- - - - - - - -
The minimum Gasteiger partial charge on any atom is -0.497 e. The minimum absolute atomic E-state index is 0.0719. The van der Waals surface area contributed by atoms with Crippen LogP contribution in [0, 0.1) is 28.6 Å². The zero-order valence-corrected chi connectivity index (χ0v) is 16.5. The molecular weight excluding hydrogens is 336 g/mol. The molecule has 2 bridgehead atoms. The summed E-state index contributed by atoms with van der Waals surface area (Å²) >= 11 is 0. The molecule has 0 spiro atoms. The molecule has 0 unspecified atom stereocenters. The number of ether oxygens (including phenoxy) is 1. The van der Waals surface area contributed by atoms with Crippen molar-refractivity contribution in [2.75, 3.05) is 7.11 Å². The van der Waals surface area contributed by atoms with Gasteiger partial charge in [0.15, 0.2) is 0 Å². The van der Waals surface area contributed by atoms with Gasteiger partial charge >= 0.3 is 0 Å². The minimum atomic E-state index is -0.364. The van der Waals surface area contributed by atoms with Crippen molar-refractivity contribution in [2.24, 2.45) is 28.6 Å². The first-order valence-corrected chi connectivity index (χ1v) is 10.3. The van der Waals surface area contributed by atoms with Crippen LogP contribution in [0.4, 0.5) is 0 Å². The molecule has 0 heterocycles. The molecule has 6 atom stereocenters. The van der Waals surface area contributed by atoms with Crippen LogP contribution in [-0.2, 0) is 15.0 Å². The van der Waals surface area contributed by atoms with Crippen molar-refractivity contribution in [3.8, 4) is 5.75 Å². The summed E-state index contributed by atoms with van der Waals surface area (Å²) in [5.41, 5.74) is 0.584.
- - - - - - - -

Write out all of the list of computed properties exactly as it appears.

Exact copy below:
The minimum Gasteiger partial charge on any atom is -0.497 e. The minimum absolute atomic E-state index is 0.0719. The van der Waals surface area contributed by atoms with Crippen LogP contribution in [0, 0.1) is 28.6 Å². The zero-order valence-corrected chi connectivity index (χ0v) is 16.5. The molecular weight excluding hydrogens is 336 g/mol. The molecule has 2 bridgehead atoms. The summed E-state index contributed by atoms with van der Waals surface area (Å²) >= 11 is 0. The molecule has 0 spiro atoms. The molecule has 0 unspecified atom stereocenters. The number of ether oxygens (including phenoxy) is 1. The van der Waals surface area contributed by atoms with Crippen molar-refractivity contribution in [2.75, 3.05) is 7.11 Å². The van der Waals surface area contributed by atoms with Gasteiger partial charge in [0.15, 0.2) is 0 Å². The van der Waals surface area contributed by atoms with Gasteiger partial charge >= 0.3 is 0 Å². The minimum atomic E-state index is -0.364. The van der Waals surface area contributed by atoms with Crippen molar-refractivity contribution in [2.24, 2.45) is 28.6 Å². The first-order valence-corrected chi connectivity index (χ1v) is 10.3. The van der Waals surface area contributed by atoms with Crippen LogP contribution in [0.4, 0.5) is 0 Å². The molecule has 0 heterocycles. The molecule has 6 atom stereocenters. The van der Waals surface area contributed by atoms with Crippen LogP contribution in [-0.2, 0) is 15.0 Å². The van der Waals surface area contributed by atoms with Crippen molar-refractivity contribution in [3.8, 4) is 5.75 Å². The summed E-state index contributed by atoms with van der Waals surface area (Å²) in [5.41, 5.74) is 0.584.